We next caution the district court to respect the strictures of Federal Rule of Criminal Procedure 11(e)(6) prohibiting introduction of evidence adduced at plea bargaining. It is apparent from the record that Patrick Pieri and Agent Kelly met on at least two occasions prior to the return of the indictment. Certain statements made by Pieri in the course of these discussions were later introduced at trial. We express no opinion as to whether these discussions amounted to a plea bargain situation governed by Rule 11. We note, however, that where the testimony approaches the line of prohibition, the government has the threshold burden of introducing testimony by competent witnesses that no plea bargaining discussion had been instituted prior to the making of a statement that may be questioned under the rule.
Finally, we emphasize the necessity for defense counsel to make specific objections to all evidentiary matters, should they wish to preserve issues on appeal.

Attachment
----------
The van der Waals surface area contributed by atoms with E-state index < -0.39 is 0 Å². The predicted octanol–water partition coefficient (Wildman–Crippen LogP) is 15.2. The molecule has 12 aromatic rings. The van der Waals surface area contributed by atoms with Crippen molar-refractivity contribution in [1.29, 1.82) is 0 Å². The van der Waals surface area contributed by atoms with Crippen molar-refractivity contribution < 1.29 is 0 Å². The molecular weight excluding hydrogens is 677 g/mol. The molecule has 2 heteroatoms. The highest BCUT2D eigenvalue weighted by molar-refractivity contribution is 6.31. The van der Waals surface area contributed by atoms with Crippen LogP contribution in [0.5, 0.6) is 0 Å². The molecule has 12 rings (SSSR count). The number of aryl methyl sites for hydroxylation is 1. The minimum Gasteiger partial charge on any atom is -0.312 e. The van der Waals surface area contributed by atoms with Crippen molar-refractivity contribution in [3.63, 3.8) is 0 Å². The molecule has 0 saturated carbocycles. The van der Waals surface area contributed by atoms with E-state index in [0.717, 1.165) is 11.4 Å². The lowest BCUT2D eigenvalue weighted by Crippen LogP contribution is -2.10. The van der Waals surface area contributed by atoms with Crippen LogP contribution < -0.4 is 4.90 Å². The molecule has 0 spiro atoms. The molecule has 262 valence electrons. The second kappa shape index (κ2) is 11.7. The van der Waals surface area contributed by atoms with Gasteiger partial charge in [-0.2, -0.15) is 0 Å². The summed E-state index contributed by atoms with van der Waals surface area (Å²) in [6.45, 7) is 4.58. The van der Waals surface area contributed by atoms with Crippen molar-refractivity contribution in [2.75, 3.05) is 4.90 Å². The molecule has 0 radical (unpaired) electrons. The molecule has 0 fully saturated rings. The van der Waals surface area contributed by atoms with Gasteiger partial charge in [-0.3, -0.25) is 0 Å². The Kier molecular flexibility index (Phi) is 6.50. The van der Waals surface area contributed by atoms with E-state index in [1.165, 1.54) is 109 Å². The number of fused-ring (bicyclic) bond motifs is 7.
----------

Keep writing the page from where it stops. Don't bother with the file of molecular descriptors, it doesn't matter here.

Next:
We will vacate the judgments of conviction of all five defendants and remand this case for a new trial.
Were the only issue before this court on the government's petition for rehearing whether, in the circumstances of this case, the defendant was entitled to a new trial based on the language used by the prosecutor, I would not vote for rehearing in banc. The opinion of the panel, however, goes further, reading this court's case law to establish a per se reversal right whenever the government makes remarks regarding not only the defendant's guilt but also a witness' credibility that are based on information not adduced at trial.